In addition to loyalty to the group and moral uniformity, religious programs can have a third goal. To build up the egos of the leaders. If you read Matthew 23, you will see as plain as day what Jesus thinks of these leaders. These leaders loved to be greeted and admired and honored at banquets and given special seats at synagogues. They love it when people call them, Rabbi. And in the process of building up the egos of the leaders, the people who followed them were crushed under a heavy load of legalism.
The term binding and loosing was familiar to the Jews of the day. To bind something was to lay down a law. To loose something was to allow for an exception to the law. The Torah in fact consisted of 613 commandments. 365 positive commandments, things you can do which are not a sin. And 248 negative commandments, acts which were prohibited because they are sinful. Things that were permitted and things that were forbidden. Totaling 613–do this but don’t do that. How on earth would any human being be able to remember, keep track of, much less observe, all 613 commandments at every moment? What a crushing burden!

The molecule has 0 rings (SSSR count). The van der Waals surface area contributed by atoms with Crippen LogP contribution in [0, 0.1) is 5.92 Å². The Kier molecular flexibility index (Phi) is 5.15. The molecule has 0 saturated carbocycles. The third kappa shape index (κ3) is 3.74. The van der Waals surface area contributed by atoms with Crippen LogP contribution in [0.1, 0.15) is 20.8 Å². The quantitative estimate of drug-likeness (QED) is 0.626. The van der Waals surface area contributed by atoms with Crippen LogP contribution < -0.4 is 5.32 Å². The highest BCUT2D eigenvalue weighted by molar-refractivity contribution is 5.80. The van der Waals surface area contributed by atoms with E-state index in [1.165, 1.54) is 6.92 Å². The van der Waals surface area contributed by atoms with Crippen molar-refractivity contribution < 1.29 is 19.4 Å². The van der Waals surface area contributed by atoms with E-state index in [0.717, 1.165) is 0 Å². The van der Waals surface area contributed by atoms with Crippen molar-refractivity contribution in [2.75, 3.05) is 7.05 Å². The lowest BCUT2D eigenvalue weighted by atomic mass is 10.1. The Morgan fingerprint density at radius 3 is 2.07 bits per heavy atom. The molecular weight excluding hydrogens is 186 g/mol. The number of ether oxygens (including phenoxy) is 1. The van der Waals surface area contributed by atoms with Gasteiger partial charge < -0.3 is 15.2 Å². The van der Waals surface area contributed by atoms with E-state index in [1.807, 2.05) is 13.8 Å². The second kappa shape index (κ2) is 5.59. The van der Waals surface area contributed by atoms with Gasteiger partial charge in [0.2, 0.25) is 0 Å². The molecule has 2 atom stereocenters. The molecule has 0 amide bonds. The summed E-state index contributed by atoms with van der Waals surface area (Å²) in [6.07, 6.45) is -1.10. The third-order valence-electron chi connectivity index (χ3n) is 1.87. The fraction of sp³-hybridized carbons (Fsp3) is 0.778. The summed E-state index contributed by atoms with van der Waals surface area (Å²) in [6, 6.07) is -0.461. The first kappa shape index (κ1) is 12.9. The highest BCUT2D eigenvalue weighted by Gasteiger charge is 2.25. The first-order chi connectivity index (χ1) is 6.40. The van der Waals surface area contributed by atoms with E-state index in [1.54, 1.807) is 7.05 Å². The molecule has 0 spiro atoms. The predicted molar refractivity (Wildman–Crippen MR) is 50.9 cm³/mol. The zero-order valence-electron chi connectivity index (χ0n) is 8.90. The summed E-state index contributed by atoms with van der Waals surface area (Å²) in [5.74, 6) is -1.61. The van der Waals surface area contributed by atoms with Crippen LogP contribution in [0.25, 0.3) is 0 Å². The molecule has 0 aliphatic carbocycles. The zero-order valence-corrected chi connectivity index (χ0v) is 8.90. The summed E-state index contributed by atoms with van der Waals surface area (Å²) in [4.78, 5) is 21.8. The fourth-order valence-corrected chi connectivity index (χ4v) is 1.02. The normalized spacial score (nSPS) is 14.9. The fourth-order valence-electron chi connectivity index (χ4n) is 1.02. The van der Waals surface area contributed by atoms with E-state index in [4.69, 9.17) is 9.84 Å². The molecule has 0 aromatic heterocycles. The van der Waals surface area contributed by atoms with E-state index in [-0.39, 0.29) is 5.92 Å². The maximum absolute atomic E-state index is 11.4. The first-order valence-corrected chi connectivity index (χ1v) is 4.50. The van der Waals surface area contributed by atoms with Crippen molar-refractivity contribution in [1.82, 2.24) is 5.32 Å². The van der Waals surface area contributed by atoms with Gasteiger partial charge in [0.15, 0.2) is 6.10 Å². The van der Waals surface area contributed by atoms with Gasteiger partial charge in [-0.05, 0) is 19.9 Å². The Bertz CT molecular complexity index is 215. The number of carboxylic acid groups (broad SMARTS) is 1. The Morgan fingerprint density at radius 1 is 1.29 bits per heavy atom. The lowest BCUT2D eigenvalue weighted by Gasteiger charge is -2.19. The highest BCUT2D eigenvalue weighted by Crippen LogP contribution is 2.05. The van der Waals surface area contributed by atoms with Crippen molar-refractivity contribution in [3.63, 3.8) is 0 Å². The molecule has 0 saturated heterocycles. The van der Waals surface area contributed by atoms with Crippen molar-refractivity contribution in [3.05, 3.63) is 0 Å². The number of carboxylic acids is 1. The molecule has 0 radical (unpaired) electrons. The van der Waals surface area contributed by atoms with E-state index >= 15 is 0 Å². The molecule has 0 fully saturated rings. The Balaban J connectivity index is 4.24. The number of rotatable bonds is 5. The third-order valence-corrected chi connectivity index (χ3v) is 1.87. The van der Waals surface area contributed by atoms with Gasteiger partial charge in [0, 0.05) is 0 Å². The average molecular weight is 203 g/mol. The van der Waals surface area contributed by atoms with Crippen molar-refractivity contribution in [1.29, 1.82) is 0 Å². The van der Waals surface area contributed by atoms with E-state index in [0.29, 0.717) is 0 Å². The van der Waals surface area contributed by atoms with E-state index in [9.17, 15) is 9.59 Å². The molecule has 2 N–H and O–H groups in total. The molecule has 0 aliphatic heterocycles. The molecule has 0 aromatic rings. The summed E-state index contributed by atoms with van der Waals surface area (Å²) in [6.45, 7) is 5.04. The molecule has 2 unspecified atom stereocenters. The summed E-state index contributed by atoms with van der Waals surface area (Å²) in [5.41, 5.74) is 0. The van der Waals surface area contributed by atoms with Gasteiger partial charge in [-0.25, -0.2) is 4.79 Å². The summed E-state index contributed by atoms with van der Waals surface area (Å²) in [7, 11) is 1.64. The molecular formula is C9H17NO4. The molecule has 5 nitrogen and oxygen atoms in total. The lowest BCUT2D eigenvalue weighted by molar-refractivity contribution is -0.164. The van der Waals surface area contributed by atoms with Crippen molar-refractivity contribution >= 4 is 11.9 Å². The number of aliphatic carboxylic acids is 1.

15 “Woe to you, teachers of the law and Pharisees, you hypocrites! You travel over land and sea to win a single convert, and when he becomes one, you make him twice as much a son of hell as you are.
Scary verse. A person saved into a religious program, a religious system, like legalism, will be bound by laws, chained, and Jesus says, that convert of religion will be twice as much a son of hell as you are. You, as the religious teacher and the religious program director, are bound. Sure enough. But your converts are doubly bound by your laws because they are bound by standards that you yourself do not follow. Hypocrisy produces leaders who place a high standard for others and a standard that is much lower and much more doable for themselves.
Religion cannot save. Religious programs cannot save. Having programs might make me feel good as a leader that everyone is getting with the program, whatever we define our unique program to be. I might feel great that everyone here is becoming like-minded and doing all the same things. But in the end, religious programs cannot save.
13 “Woe to you, teachers of the law and Pharisees, you hypocrites! You shut the kingdom of heaven in men’s faces. You yourselves do not enter, nor will you let those enter who are trying to.
The scariest thing is this. Man-made, religious programs is one of the chief obstacles to genuine salvation. It shuts the door to heaven in men’s faces and prevents all from entering.
To build a church that mirrors heaven, let’s not focus on religious Programs.